We’ve all seen them … those articles that appear, like flowers in the spring, telling us we can “Be Bikini Ready by Summer.”
I call bullshit.
Here’s the problem: they give no consideration to where you’re starting out, where you want to be, your age, your lifestyle, or anything else. They give a one size fits all solution to a very individual problem. And, sorry to be a Debbie Downer, but you didn’t accumulate your “issues” in three months, and you’re not going to get rid of them in three months.
I honestly think all this thrill of victory talk about Being Your Bikini Best in 90 Days does nothing but create unrealistic expectations that set you up for the agony of defeat.
Here’s a better headline: Find a Healthy Way of Eating that’s Sustainable for you, Incorporate Movement into Your Life in a Consistent Way, Develop Good Habits, and in 90 Days you can Start Seeing Real Progress.
But it’s a bit long, isn’t it? And it’s not nearly as sexy or sensational, it’s just the plain, boring truth.
Those over-promise and under-deliver articles do get one thing right though – spring really is a great time to start cleaning up our act, for a few reasons: the holidays are well out of the way, we’re starting to look forward to a bit more exposed skin – sleeveless tops and skirts or dresses and, dare I say it … a bathing suit, and it just sort of makes good sense, since everything else is getting re-birthed.
So here’s the article that will never make the front cover of a magazine … the honest version. You can start seeing real change in the next 90 days by implementing these simple things into your life, your way:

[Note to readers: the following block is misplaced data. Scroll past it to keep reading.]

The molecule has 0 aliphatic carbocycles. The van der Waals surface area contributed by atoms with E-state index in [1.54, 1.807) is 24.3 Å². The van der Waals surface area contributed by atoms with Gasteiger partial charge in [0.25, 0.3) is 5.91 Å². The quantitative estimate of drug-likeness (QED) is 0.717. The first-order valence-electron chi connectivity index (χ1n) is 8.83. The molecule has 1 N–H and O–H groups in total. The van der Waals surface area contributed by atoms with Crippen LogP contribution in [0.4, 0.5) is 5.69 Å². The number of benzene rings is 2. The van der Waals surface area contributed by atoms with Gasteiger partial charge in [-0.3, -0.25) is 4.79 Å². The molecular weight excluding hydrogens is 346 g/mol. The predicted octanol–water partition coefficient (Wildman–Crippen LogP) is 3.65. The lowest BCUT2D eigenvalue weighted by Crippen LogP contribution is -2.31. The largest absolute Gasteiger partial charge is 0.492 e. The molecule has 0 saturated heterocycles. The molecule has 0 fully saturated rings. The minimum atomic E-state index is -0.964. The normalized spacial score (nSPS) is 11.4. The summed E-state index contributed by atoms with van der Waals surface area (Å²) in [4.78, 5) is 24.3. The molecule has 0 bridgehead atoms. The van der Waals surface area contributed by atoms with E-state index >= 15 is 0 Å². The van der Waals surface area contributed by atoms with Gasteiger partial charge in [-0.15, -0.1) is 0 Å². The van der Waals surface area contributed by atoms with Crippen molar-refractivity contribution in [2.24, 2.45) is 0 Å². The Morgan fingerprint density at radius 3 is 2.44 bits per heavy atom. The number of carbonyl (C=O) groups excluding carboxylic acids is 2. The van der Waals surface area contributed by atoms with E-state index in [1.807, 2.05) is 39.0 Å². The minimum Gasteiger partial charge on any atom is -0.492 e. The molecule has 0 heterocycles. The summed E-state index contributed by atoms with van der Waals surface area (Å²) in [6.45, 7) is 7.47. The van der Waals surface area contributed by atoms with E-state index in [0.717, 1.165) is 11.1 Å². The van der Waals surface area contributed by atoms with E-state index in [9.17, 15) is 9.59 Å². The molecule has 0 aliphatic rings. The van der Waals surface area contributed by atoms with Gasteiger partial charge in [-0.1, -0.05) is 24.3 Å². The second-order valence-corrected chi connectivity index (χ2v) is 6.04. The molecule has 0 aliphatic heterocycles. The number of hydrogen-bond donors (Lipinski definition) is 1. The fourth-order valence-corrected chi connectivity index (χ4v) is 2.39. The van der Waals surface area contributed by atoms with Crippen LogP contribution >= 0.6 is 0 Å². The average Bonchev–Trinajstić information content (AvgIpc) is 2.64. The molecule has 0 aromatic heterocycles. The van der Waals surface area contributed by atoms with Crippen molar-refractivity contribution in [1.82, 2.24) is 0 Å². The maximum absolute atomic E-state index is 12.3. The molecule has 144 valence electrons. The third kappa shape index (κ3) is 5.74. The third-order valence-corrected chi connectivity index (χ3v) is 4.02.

If you’ve read my book Creating the French Metabolism: Eat, Drink, and Be Beautiful, you know I don’t believe in “diets.” They’re generally not sustainable and only work when you’re on them, since how you look is a reflection of how you’re eating right now. I do believe in having healthy meals in moderate proportions, made of quality ingredients, with the occasional indulgence – nothing is off limits.
Also, about a year ago I watched a documentary on Netflix called The Game Changers. It’s about pro athletes who eat a completely plant-based diet, busting the myth that you need massive volumes of protein to survive. It was entertaining and informative without any of the you’re-going-to-die-if-you-eat-a-steak vibe.
Being French at heart, I’m not an all-or-nothing girl. I have healthy, home-prepared, plant-based foods at least 90% of the time, but if I really want a burger and fries, I’ll have a burger and fries. However, the documentary made a pretty compelling case for a plant-based diet for overall health, even if it’s only a few times a week. You don’t have to jump in and do the plant-based thing whole hog. Or whole broccoli.